The author Amy Webb calls them "The Big Nine": Amazon, Google, Facebook, Tencent, Baidu, Alibaba, Microsoft, IBM and Apple. In addition, these companies only represent two countries: America and China.
These nine companies are shaping the future of AI; how it is trained, how it is used, when it is used. Due to the oversized role of AI in our lives, these companies are also shaping the future of the digital society.
Shouldn't democratic governments, civil society, educational institutions and smaller start-ups in other regions help shape the future of the digital society? The answer is, of course, yes. And they can start by shedding the AI clichés together and focusing on how humans can steer things in a better direction.
Trust the AI
What would that look like? It could take many forms: teaching engineering and design students to actively counter prejudice when creating new AI systems. The code, data and models should be made available as "open source" to help smaller innovators.
More should be invested in educating young people about how AI works. Companies should be urged to be accountable and transparent on AI projects, especially when there are signs of disadvantage. There is no such thing as a silver bullet - it is about technology developers being mindful of risk and citizens and governments demanding things like privacy and security when using AI.
Europe is particularly well placed to build this momentum. When implementing the General Data Protection Regulation, the EU has already set a global standard for privacy and user rights. She has also professed to keep the power of the big tech companies in check, including punishing some of them for anti-competitive behavior. The kind of high standing wheel could steer our AI future in a better direction.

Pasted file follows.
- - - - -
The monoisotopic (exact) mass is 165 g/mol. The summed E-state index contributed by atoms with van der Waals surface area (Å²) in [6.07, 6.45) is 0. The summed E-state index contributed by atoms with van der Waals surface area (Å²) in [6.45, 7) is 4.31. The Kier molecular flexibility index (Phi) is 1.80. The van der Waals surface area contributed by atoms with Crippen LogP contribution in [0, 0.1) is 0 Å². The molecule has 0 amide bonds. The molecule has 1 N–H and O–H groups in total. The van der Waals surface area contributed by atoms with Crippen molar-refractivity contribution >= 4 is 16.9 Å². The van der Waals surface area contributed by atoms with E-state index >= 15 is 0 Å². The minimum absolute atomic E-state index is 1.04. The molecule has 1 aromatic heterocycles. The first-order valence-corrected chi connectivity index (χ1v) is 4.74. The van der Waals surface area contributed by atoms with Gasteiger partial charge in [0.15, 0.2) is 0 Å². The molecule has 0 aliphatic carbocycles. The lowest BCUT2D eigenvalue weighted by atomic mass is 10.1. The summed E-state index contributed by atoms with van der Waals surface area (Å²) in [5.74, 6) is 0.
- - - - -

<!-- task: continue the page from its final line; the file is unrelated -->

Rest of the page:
The latest report by the EU's high-level expert group on the "Trustworthy AI" guideline points in the right direction - or at least many of the right issues. The report suggests guidelines to ensure things like human action, privacy, transparency and diversity. However, he also lets things rest and describes only a loose ethical framework that should guide the AI-developing companies and researchers.
Human rights laws are fundamental
But much more is needed. As the Internet citizens' movement Access Now wrote in response to the report, “Trustworthy AI has three basic components: It should be lawful, ethical and robust. While the guidelines for Trustworthy AI discuss at length ethics, they overlook at least one key question related to robustness and completely ignore the legal component ". The existing data protection and human rights laws provide a starting point for these questions. We should move on from there.
That brings us back to the question of clichés. Overcoming simple narratives about "Terminator" or an oh-so-bright future is crucial if we want AI-driven computing to really be used for the benefit of consumers. Instead, we need to address the thorny issues of how to develop technology that treats people and their data well.
More importantly, we have to face the fact that we are leaving too much power in too few hands, both in AI development and in technology markets in general. These are not abstract threats from science fiction - they are real and tangible issues that we can deal with today.
Mark Surman is the managing director of Mozilla.